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RED DEER, Alta. March 9, 2016/ Troy Media/ – What happens when a charity takes on fundamental social tasks better performed by government and then donations can’t keep pace with demand?
Alberta’s STARS air ambulance is struggling to sell out its annual lottery, for the first time in 23 years. The lottery raises about $11 million a year for the service and is one of its key fundraising avenues.
In an ideal world, given the essential nature of the work STARS does, government would step in to fill the void – or government would never have allowed such a necessity in the first place.
In a less than ideal world, say Alberta in 2016, a quick, large and sustainable injection of cash seems unlikely. But, in the case of STARS, a gradual increase in government funding is both needed and defensible.
While Alberta is shuffling its way toward a $10-billion provincial deficit and there are desperate economic and social needs at every turn, we can’t turn away from STARS, which flies an average of five missions a day in Alberta (1,839 missions last year, serving about 270 remote communities). This essential service quickly brings those in dire need of medical care to the source of that care, saving and repairing lives.
For 22 consecutive years, the air ambulance’s fundraising lottery has sold out. This year, ticket sales are lagging, as is its corporate support. That’s not difficult to understand: fewer Albertans are employed and many of those who are employed aren’t getting raises, or are worried about the longevity of their jobs. And the corporate world is just as shell-shocked.
But the need to fund air ambulance services isn’t going to go away just because times are tough.
At issue is how STARS survives in the short-term, so that in the longer term the province and Ottawa can fill the void as part of a broader retooling of the system, from ground ambulance to air ambulance service.
Since the delivery of health is a provincial responsibility, so too is the operation of ground ambulance services. There is no clear mandate for air ambulance service. And in every province the models differ. The federal government does not directly fund for ambulance service of any kind.
Ambulance services aren’t free, regardless of the source of that infrastructure – someone has to pay. And as those services are not covered under the Canada Health Act, individual Canadians or their insurance companies must often foot the bill.
In Alberta, the cost of ground ambulance service is $250 if you are treated at the scene and $385 if you’re taken to the hospital. In Ontario, the rate is just $45 (or higher if it is deemed your call wasn’t medically necessary). In Manitoba, you could pay more than $800 for ground ambulance if you are in a rural area and more than $500 in Winnipeg.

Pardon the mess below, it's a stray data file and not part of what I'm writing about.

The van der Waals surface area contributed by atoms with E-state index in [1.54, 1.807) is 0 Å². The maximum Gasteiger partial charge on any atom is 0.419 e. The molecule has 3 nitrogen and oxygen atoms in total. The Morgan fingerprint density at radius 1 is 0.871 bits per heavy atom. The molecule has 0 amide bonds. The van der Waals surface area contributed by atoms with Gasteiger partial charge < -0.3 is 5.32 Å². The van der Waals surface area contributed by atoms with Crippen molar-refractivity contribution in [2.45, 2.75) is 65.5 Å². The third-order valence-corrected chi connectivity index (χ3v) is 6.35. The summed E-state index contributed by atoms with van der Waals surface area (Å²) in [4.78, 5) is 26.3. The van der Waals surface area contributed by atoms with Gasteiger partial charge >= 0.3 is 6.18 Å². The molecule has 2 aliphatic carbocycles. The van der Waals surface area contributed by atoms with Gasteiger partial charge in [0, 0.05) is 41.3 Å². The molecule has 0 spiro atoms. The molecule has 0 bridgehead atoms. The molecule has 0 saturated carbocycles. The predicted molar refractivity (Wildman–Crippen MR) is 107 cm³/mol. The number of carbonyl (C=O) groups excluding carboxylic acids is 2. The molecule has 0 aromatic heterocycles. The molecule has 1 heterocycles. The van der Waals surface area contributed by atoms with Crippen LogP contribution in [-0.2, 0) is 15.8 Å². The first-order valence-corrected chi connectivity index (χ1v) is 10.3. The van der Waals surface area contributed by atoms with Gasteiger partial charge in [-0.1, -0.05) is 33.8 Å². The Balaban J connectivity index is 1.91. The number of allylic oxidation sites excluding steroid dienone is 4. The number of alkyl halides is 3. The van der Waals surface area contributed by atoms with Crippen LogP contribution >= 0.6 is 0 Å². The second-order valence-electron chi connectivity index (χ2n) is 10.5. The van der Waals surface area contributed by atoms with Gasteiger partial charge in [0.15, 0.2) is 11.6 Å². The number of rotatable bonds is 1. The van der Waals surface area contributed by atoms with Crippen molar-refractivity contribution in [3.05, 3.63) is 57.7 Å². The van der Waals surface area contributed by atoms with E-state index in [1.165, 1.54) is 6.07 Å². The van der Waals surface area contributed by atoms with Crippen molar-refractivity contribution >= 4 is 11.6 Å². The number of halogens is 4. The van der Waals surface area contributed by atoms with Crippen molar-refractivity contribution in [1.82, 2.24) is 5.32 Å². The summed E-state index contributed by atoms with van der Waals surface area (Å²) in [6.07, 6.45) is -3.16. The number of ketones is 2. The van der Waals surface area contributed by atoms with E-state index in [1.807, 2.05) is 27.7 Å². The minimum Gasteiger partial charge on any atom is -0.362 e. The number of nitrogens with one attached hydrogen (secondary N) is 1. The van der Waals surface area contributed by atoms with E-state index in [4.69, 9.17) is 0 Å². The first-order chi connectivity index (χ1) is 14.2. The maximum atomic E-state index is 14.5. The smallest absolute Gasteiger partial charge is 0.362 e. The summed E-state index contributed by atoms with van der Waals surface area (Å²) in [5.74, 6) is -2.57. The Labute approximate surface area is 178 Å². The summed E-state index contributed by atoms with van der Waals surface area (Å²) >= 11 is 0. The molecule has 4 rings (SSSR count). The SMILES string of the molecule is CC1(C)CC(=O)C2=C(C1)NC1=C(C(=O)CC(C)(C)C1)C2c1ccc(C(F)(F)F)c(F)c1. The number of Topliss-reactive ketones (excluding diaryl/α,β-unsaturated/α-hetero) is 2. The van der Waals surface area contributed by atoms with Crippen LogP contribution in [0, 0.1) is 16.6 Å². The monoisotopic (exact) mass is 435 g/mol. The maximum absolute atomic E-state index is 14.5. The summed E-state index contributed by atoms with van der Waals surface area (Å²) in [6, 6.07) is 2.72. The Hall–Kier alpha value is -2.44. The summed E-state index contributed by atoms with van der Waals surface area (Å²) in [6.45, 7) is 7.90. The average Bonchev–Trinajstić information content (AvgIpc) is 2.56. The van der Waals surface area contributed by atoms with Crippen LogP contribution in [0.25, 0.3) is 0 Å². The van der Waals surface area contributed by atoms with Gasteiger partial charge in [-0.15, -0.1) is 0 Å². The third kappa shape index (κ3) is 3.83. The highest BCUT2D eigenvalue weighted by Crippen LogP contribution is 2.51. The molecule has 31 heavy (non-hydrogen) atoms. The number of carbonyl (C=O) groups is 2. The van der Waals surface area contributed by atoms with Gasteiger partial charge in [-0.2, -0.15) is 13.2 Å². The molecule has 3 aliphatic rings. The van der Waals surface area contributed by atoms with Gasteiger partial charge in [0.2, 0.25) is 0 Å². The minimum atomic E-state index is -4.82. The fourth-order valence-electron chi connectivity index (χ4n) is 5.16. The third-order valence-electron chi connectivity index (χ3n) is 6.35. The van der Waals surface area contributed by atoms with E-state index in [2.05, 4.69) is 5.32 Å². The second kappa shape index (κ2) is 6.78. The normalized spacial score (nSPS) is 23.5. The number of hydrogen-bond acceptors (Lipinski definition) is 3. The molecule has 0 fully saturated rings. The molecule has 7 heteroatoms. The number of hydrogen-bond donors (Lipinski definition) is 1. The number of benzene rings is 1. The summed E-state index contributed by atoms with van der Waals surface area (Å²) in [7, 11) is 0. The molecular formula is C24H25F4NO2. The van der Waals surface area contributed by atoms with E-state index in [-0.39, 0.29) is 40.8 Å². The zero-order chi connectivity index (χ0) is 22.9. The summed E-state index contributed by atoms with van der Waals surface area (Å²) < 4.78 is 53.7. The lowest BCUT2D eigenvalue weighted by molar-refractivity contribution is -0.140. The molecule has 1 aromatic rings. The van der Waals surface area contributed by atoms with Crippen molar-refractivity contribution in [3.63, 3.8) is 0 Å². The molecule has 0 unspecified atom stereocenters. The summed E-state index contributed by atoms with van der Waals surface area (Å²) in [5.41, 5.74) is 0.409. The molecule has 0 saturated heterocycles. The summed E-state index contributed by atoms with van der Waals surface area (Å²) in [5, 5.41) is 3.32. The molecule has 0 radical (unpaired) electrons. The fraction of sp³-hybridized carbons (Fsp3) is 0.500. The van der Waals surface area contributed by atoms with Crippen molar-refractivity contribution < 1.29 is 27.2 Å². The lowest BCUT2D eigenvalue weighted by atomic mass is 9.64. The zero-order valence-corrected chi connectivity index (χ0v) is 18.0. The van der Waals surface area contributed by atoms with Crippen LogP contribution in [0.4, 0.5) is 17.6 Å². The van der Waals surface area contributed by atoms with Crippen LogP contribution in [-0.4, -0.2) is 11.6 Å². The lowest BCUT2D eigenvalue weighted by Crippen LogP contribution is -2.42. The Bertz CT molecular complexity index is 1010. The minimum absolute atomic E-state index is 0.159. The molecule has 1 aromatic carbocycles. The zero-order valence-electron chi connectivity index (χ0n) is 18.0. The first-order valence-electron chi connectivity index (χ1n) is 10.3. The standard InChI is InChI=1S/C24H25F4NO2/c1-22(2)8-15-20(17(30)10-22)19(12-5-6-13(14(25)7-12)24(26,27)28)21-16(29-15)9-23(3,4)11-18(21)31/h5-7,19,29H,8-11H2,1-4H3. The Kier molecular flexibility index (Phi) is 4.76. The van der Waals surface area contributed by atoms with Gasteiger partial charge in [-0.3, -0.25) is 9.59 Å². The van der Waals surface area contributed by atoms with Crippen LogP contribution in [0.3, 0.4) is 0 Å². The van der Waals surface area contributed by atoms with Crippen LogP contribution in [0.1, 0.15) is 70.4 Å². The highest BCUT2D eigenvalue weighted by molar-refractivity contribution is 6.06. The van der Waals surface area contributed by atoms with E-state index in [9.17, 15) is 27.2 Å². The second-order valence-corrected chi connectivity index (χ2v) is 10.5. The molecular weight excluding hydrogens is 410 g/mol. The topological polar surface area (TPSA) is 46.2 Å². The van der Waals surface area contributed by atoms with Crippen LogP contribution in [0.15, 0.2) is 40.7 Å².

Similarly, air ambulance operations differ from province to province. Ontario funds 100 per cent of air ambulance costs. Alberta’s provincial government covers 24 per cent of STARS costs in a deal that runs through 2020. The remainder of funding comes from public and corporate donations.
It cost about $30 million to operate the three STARS bases in Alberta (Calgary, Edmonton and Grande Prairie). The average flight costs $5,400 and the specially-equipped helicopters cost $5 million apiece.
STARS does not bill patients for service, so it has no revenue source except donations and government support.
The province needs to gradually increase its air ambulance funding until it bears complete responsibility. An essential service like this can’t be in a vulnerable economic position. So STARS and the province need to rewrite the existing deal to gradually increase public funding. At the same time, the province needs to move toward a model that funds all ground ambulance trips.
It may be that we won’t reach this level of universality until the federal government steps in, amending the Canada Health Act to ensure it.
In the meantime, we need to keep STARS in the air.
Today, that means digging a little deeper individually and corporately. It means buying a STARS lottery ticket or, better yet, making a direct donation. It means the province increasing its funding by a few percentage points now, and again year after year — until STARS doesn’t have to fundraise to survive.
Because asking charitable groups to pay for fundamental social services is just too risky.
Troy Media columnist John Stewart is a born and bred Albertan who doesn’t drill for oil, ranch or drive a pickup truck – although all of those things have played a role in his past. John is also included in Troy Media’s Unlimited Access subscription plan.
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